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So You Want My Job: Nuclear Engineer

Posted By Brett On January 7, 2009 @ 9:58 pm In Money & Career,So You Want My Job | 49 Comments

nuclear-engineer

Today we return to our “So You Want My Job” series, in which we interview men who are employed in desirable man jobs and ask them about the reality of their work and for advice on how men can finally become what they always wanted to be when they grew up.

For this installment, we interviewed Jack Gamble. Jack’s a nuclear system engineer. Many thanks to Jack and his green-glowing fingers for typing us out these answers.

Be sure and check out Jack’s blog: Babeled. [1]

1. Tell us a little about yourself (Where are you from? Where did you go to school? How old are you? Describe your job and how long you’ve been at it).

I am 28 years old from Manahawkin, New Jersey. I earned my Bachelors Degree in Mechanical Engineering from Rowan University in 2005. Most of my work experience has been blue collar; pool installation and commercial fishing, making this my second “real job” as they say.

I am a System Engineer at a nuclear power plant. I am better known as The Control Rod Drive (CRD) System Manager. In a nutshell, I am responsible for monitoring and maintaining the ability to safely and quickly shutdown the reactor. There is no system more important to safety than CRD and, as such, I take great pride and painstaking care to ensure that I do my job to the best of my ability.

My average day consists of monitoring system performance data (pressures, hydraulic flows, temperatures, etc.) and digesting this myriad of information to paint a picture of the condition of my equipment. I also spend a good amount of time away from my desk and inside the plant to observe my equipment first hand.

I treat my Control Rods like my babies, and I am the subject of much humor at work due to my passion and intolerance for the slightest defect in my equipment.

I have now been at my position for 14 months and I love every second of it.

2. Why did you want to become a System Engineer? When did you know that it was what you wanted to do?

Believe it or not, I landed this job by applying through Monster.com. I didn’t know for sure it was what I wanted to do as a career until I got a taste of the work. It is truly challenging and at the end of the day, I sleep easy knowing I am helping to provide much-needed reliable energy when the country in is the midst of a crisis.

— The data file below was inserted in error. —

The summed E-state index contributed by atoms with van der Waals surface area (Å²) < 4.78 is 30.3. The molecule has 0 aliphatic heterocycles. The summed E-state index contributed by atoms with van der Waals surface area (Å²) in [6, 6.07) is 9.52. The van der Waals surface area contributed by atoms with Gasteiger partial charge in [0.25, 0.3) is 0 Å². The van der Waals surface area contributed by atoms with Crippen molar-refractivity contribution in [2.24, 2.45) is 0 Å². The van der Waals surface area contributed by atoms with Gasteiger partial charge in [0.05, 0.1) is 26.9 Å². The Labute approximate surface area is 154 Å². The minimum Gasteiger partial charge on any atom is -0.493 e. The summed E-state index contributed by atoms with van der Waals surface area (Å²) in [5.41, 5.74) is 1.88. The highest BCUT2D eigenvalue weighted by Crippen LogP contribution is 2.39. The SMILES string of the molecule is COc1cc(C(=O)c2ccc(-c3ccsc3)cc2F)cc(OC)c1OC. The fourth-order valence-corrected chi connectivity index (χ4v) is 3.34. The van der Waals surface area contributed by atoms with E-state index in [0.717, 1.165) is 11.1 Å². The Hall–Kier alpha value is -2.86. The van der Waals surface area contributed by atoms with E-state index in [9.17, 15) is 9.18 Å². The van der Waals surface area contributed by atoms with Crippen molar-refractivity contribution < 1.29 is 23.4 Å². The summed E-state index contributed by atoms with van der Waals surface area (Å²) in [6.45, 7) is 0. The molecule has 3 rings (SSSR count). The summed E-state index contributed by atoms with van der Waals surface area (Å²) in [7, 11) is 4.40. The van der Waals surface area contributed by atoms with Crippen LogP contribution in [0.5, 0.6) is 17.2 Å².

3. If a man wants to become a System Engineer, how should he best prepare? What’s the best route into the job?

Before I was hired, I was first subjected to a series of psychological examinations, drug tests, and an extensive background check. In nuclear we are constantly monitored under a behavior observation program. This is a serious business and one needs to be prepared for plenty of scrutiny.

When I started, I had zero nuclear experience to go along with my engineering degree. However, during my first year on the job I was exposed to a very rigorous training program. I work with mechanical, chemical, and electrical engineers. About half of my co-workers are United States Navy Veterans as that is really the only place to get experience in the nuclear field.

4. How competitive is it to get a job as a System Engineer?

There are opportunities galore in the nuclear industry right now. These days are referred to as “The Nuclear Renaissance” due to the rekindled interest in nuclear as an alternative to fossil fuels (known to us as “Dirt Burners”). There are plans in place to build new nuclear power plants all over the country. Also, it is estimated that as much as 40% of the current nuclear workforce will retire in the next 5-10 years. This of course means there are plenty of jobs in nuclear available (for both blue and white collar workers).

Getting the position is not necessarily the challenging part. The job, however, is very demanding. Most System Engineers have a lifespan of little more than one year. Many can’t handle the pressure, and the top performers move on to higher positions.

There is absolutely ZERO tolerance for error in the Nuclear Industry. We’re not perfect, obviously, and there are multiple barriers in place to protect against human error. However, the fact is mistakes happen. When they do happen we must learn from them. When even the slightest mistakes are made, the individual is usually forced to perform a detailed investigation, present a report to a review board, and then share lessons learned with their peers. In some cases, this operating experience is shared throughout the entire US Nuclear Fleet.

The demand for performance and the consequences of error is a deterrent to many and as such, many people do not exceed their first year.

5. What sets a candidate apart from others when he’s applying?

Experience of course is a guarantee of employment at this point but by no means a requirement.

An applicant needs to demonstrate the ability to work under pressure and show a passion for his or her work. This may seem cliché but in Nuclear these skills are a must. A System Engineer is directly responsible for his or her equipment. It requires a proactive and persistent drive for improvement to maintain equipment at top notch performance levels under extreme conditions of 500 degrees Fahrenheit and 1,000 psi.

6. What is the best part of the job?

It is no secret that energy is the life blood of this country. Energy holds the key to the environment, the economy, and national security. My career in nuclear is more than just a paycheck to me. Every night when I go to sleep, I rest easy knowing I am doing my part.